Dr. A. Dain Samples
Following Dr. Shannon's
further tributes were shared in the following order:
Dr. Vik J. Kapoor
ECE Department Chair, U of C
I speak today with great sorrow and sadness in my heart on behalf of
the faculty, the technical, and the administrative staff, graduate students, as well as
undergraduate-students of the University of Cincinnati, where Dain Samples was a professor
in the department of Electrical and Computer Engineering.
I talked to our president, Joe Steger, last night, and on behalf of
the entire university, he sends his condolences and sympathy to the parents and the wife,
and other relatives. So does Dean Papadakis, the dean of the college.
We were all stunned and speechless when we found the sudden passing
away of our beloved friend, Dain Samples.
I met with him the previous Friday. We had a couple-hour chat. And
we said, "Let's meet again next Wednesday," -- the day he passed away -- because
he will be gone for two days and I will have gone to Europe for three days. I was informed
as I landed at the Atlanta airport on Thursday at 4:30. And when my assistant informed me,
I was really... The telephone fell out of my hand, and she has to start yelling, "Dr.
Kapoor, are you still there?" It was so sudden.
I want to say with you, a few things. It very few times happens a
faculty member gets very close to a department chair. (laughter) Because... I'm the reason
given when they come home late. (laughter)
Two years ago at this time, we were interviewing him for the faculty
position in our department. I distinctly remember, around 4:30, Professor Phil Wilsey, who
is the Director of the computers program in our department, came running to me and he
said, "Vik, Vik! We've got to hire this guy." I said, "What's big about
this? We have interviewed 15 others," or about 12 at that time. He said, "Vik,
our faculty feel not that he is only technically competent, who'll be an outstanding
professor, but I'm telling you, he is going to make a difference!"
And I remember those words. And I want to share with you, how in
last only... less than two years, he has made the difference!
I always felt his first love was for his teaching, and caring for
his students. This year, for example, 10% of the senior class wanted to work with him to
do their senior project. And when I informed them there were only two openings available,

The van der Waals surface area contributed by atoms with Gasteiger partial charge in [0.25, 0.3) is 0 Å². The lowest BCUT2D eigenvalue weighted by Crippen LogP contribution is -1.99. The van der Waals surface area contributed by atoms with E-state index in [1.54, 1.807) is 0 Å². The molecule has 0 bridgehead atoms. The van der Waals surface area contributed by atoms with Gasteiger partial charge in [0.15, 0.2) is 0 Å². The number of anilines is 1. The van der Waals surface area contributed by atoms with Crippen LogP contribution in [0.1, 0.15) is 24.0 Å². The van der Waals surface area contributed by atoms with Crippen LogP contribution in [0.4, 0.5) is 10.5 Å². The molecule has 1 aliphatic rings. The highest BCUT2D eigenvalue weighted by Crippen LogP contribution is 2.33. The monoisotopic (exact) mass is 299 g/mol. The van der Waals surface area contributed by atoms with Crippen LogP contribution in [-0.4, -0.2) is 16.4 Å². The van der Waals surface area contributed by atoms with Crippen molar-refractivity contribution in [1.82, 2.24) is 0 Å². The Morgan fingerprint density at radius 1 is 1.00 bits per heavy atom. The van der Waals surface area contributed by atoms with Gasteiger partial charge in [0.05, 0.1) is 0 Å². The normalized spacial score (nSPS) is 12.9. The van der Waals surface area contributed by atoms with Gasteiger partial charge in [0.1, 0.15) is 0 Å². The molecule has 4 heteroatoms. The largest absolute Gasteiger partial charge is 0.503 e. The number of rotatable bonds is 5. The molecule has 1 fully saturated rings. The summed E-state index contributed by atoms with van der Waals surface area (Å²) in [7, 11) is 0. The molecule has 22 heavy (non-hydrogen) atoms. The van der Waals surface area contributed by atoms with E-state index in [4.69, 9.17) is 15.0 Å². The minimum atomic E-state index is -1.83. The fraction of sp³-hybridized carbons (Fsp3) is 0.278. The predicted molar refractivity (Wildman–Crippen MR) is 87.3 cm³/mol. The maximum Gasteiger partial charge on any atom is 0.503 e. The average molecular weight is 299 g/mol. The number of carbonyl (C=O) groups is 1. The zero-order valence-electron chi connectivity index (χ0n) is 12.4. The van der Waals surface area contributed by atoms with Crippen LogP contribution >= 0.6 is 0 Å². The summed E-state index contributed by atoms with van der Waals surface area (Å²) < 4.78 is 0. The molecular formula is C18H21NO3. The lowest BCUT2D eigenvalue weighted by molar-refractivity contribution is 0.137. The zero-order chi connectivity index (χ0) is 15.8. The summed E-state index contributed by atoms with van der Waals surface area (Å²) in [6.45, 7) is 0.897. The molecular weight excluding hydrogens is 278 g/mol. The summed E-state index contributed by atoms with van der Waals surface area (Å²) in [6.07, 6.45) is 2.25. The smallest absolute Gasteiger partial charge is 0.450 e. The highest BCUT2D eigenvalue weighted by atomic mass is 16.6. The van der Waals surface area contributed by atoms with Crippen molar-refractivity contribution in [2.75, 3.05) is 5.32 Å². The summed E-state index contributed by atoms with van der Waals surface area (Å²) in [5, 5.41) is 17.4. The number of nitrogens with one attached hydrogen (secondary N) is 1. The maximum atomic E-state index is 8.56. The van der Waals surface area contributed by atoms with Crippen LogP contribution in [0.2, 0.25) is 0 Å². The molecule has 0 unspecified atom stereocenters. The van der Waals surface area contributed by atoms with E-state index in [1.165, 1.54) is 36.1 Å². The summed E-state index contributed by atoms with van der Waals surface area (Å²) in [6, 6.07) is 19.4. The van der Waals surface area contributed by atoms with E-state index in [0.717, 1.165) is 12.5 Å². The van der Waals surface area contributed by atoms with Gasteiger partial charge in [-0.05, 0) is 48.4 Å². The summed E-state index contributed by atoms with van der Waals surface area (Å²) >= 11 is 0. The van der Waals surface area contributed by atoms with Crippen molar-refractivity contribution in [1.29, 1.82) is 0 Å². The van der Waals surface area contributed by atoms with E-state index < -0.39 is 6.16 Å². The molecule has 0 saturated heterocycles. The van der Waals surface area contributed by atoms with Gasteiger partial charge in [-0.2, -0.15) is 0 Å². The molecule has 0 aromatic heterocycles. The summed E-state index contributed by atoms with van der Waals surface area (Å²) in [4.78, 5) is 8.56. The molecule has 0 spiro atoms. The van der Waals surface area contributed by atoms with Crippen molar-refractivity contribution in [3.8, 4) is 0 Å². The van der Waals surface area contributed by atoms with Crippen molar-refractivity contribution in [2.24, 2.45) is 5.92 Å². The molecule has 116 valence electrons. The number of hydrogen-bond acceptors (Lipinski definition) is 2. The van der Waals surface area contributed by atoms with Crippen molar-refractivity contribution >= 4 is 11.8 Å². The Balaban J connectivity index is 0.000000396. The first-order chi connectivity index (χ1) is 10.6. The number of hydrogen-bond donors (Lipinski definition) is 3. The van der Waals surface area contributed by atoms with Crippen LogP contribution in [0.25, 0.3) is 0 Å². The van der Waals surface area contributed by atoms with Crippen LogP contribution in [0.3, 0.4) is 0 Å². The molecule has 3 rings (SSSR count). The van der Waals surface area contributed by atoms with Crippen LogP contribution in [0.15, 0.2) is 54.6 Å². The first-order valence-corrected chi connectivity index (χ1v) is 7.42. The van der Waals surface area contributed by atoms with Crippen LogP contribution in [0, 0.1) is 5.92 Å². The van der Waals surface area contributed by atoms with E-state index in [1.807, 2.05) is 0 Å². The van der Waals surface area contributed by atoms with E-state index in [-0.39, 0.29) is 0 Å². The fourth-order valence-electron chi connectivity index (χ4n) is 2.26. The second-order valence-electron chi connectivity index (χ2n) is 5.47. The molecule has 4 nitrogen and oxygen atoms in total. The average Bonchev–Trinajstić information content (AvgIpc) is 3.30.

[I nearly had] a riot. (laughter) I asked the students, "Why would you want to work
with Professor Dain Samples? There are other 29 professors in the department." They
say, "You know, Dr. Kapoor, he cares. He's going to make a difference, and we're
going to get a better job." And, knowing Dain, he took more students than normally a
professor takes. Many, many more. And I have seen him spending his hours and days working
with the students.
Professor Dain Samples was known to teach compiling; he was a
computer scientist. He was in software. We hired him because he was the best in compiler
computation theory. And he was the first [such] professor at the University of Cincinnati;
built his courses and program. These courses were never taught before.
At the end of the classes, we always have a teaching evaluation.
Professors want to get feedback from the students. His teaching evaluations for all the
two years -- and I personally read all the evaluations of all the professors -- his
evaluations was between one and two. One is Excellent and Two is Very Good. And it always was between one and two,
better than any other professor in our department,
consistently over a two year period.
He cares for his students, and that's what I meant, he made a
He took on students... It was so sad... I reflect back, a few months
back, one of his students' husband passed away and he and I went together to attend the
Dain and I were close. As I said, that very rarely happens. He would
be a person I could go to and seek advice. I truly believe I lost a younger brother. He
has been -- now that I also know his wife Pat very well; his children; we have visited
with Joyce and John at their house; enjoyed the children, when they got the twins. My
children, I have twins, and enjoyed coming and visiting and sharing their experience with
Dain and Pat.
Truly we lost a faculty member who's going to be very hard to
replace and be very missed. In two years, he had made a mark on students, as you saw. So
many students came here today to share.
At this time, I'd like to announce the formation -- the department
and the University of Cincinnati has decided to establish the
Dain Samples Outstanding Senior
(click for list of recipients)
It will be given every year to a senior because Dain was a faculty
advisor to Eta Kappa Nu honor society. The plaque will be established and on the
principles which Dain Samples stood for... We expect all his principles to be embodied in
this award. It will be given every year, chosen by the faculty.
And again, in the end... I am grieved. The department is grieved. We
are stunned. You have lost a best friend and a husband and a son and a brother. We have
lost also a brother.
May God rest his soul.
Harold Carter, Associate
Dain's Mentor and Colleague
Dr. Harold Carter, Associate
Dain's Mentor and Colleague
Dain was my friend.
It took only two years to obtain a friend that was one of the best.
Within a university environment, often times the stresses and the activities become so
demanding that it's hard for even relationships to develop any further than just sort of
professionally or superficially. But with Dain, that didn't occur. It went deeper than
And not just for myself, but in talking with others in our
department, Dain had an effect that was deeper than just a professional relationship. And
so his passing was very deep to us.